The science-fiction and fantasy literature world might seem by its nature to be forward-thinking, but it hasn't been free from the kinds of culture wars embodied by last year's Gamergate controversy—a fact aptly illustrated by this year’s nominations for the genre’s (arguably) most prestigious awards, the Hugos. The tastes of the voting audience for the Hugos (comprised of the attendees of the World Science Fiction Convention, or WorldCon) seem to have grown more diverse in recent years. And their selections have reflected that: Last year's awards were swept by writers of color and women, myself included. So it was a surprise when a majority of voters woke up April 4 to a nomination slate almost exclusively overrun by novels, stories, and related fan efforts promoted by a small group of writers who claim the Hugos are turning into affirmative-action awards catering to left-wing ideologies. Their efforts to influence the voting process are led by the novelist Larry Correia and the Internet personality Theodore Beale, who's best known for his desire to deny women the right to vote and his firm belief that black people are “savages.”
When I won two awards last year, it seemed like an impossible achievement for me, because I knew the history of the Hugos. I knew they historically rewarded popular work, set in the kinds of old, colonial, dudes-rule-everything universes that my work explicitly challenges. I never thought I’d be more than a fringe writer, but I also didn’t believe science fiction was going to change, or that I’d be part of making that happen. I figured it would continue to tell the same old stories about the same old futures until the last of its readers died out, and that I’d be shouting for a more humanitarian future at the margins with others like me. But, like our wider culture, science-fiction and fantasy fandom grew and shifted; and with it, our vision of the future changed, too.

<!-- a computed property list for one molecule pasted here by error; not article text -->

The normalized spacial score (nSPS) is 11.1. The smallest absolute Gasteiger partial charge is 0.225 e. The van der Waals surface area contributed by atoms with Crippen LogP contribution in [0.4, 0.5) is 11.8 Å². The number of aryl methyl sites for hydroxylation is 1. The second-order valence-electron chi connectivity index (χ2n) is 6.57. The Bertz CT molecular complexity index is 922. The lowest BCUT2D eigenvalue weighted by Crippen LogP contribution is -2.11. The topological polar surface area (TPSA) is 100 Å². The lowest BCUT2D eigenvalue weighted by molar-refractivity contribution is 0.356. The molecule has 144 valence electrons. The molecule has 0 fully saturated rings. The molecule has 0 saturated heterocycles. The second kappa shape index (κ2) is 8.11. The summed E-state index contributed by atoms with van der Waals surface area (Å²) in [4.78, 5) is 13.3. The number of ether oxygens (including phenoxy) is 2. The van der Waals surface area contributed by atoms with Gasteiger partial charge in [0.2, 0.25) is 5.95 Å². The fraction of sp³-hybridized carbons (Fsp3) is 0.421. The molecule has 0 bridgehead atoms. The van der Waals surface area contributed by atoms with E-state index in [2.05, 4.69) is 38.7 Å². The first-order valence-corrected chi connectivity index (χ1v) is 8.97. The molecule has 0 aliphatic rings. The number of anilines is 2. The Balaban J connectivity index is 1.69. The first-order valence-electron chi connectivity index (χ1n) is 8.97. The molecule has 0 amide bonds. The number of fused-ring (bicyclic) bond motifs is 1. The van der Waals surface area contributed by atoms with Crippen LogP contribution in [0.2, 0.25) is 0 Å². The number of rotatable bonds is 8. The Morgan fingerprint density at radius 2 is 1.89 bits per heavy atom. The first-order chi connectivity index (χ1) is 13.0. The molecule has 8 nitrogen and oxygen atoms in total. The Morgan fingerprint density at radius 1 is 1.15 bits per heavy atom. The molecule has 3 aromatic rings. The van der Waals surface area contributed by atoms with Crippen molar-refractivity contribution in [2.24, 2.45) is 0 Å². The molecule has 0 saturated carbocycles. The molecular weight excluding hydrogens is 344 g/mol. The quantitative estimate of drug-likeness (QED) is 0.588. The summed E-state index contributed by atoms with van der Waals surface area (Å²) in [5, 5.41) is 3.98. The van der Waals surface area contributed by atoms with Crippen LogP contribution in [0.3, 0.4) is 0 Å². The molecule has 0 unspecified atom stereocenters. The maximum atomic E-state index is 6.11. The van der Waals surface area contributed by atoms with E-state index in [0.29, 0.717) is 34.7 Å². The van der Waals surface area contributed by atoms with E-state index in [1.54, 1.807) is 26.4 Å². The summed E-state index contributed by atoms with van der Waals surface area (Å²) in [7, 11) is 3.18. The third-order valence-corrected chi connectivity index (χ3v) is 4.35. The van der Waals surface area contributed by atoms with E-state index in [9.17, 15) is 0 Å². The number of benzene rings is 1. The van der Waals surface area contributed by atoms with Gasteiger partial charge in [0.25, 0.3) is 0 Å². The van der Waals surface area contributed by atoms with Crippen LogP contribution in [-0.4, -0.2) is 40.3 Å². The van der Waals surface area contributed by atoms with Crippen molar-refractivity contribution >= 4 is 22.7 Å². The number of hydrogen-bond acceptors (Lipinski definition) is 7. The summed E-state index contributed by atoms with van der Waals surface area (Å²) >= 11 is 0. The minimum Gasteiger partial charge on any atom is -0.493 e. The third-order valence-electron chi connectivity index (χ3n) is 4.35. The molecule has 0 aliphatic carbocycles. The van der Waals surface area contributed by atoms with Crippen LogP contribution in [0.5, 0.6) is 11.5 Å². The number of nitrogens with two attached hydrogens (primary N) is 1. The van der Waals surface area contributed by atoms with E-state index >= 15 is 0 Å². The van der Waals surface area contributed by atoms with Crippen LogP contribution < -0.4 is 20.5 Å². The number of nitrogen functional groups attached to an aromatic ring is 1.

Some aren't happy about that. For the last three years, Correia has led a small but vocal anti-progressive campaign called Sad Puppies in an attempt to game the Hugos by mobilizing people to vote for its preferred choices. The secret of the awards is that they're actually very susceptible to manipulation—it costs just $40 for a supporting membership that gives one voting rights. Low participation, paired with the sheer breadth of eligible work, means nominees can get onto the ballot with as few as 50 nominations. After failing to move the needle the first year, Sad Puppies organized around another slate of candidates and garnered an additional 70 or so votes last year to edge a few of their chosen authors onto the ballot. The overall voting membership wasn’t impressed with these choices, and awarded other work in every category. But this year, Sad Puppies, buoyed by Beale’s more extreme, Gamergate-affiliated campaign Rabid Puppies, managed to secure the extra votes needed to dominate the nominations. The result? They managed to push out those seeking to make the Hugos more representative of the diverse works within the genre.
The nominations prompted a lot of response on Twitter.* Some people seemed to commend Sad Puppies for mobilizing effectively.
Congrats and thank you, #sadpuppies You are inspiring us to take back our own award shows.— Mark Kern (@Grummz) April 5, 2015
The Hugos: GamerGate Edition!— Chuck Wendig (@ChuckWendig) April 4, 2015
As the writer and critic Abigail Nussbaum, herself a Hugo nominee, points out, schisms along political lines among science-fiction and fantasy authors aren't new, nor is the subsequent ballot stuffing and logrolling in protest against awarding more literary work. The author Samuel R. Delany wrote about his experience at the 1968 Nebula Awards, presented by the Science Fiction and Fantasy Writers of America. When one of the presenters went on a long rant about how “pretentious literary nonsense” like Delany’s and Roger Zelazny’s was “abandoning the old values of good, solid, craftsmanlike story-telling,” the room got very quiet. Delany won two awards that night—and received a standing ovation for his wins. Isaac Asimov, in a misguided attempt to cut the tension of the night, joked to Delany afterward that the reason they gave him the award was because “you’re Negro,” a remark Delany read as "a self-evidently tasteless absurdity" and a "standard male trope." But it was Delany himself who noted that the worst of the racist backlash in the science-fiction community was yet to come.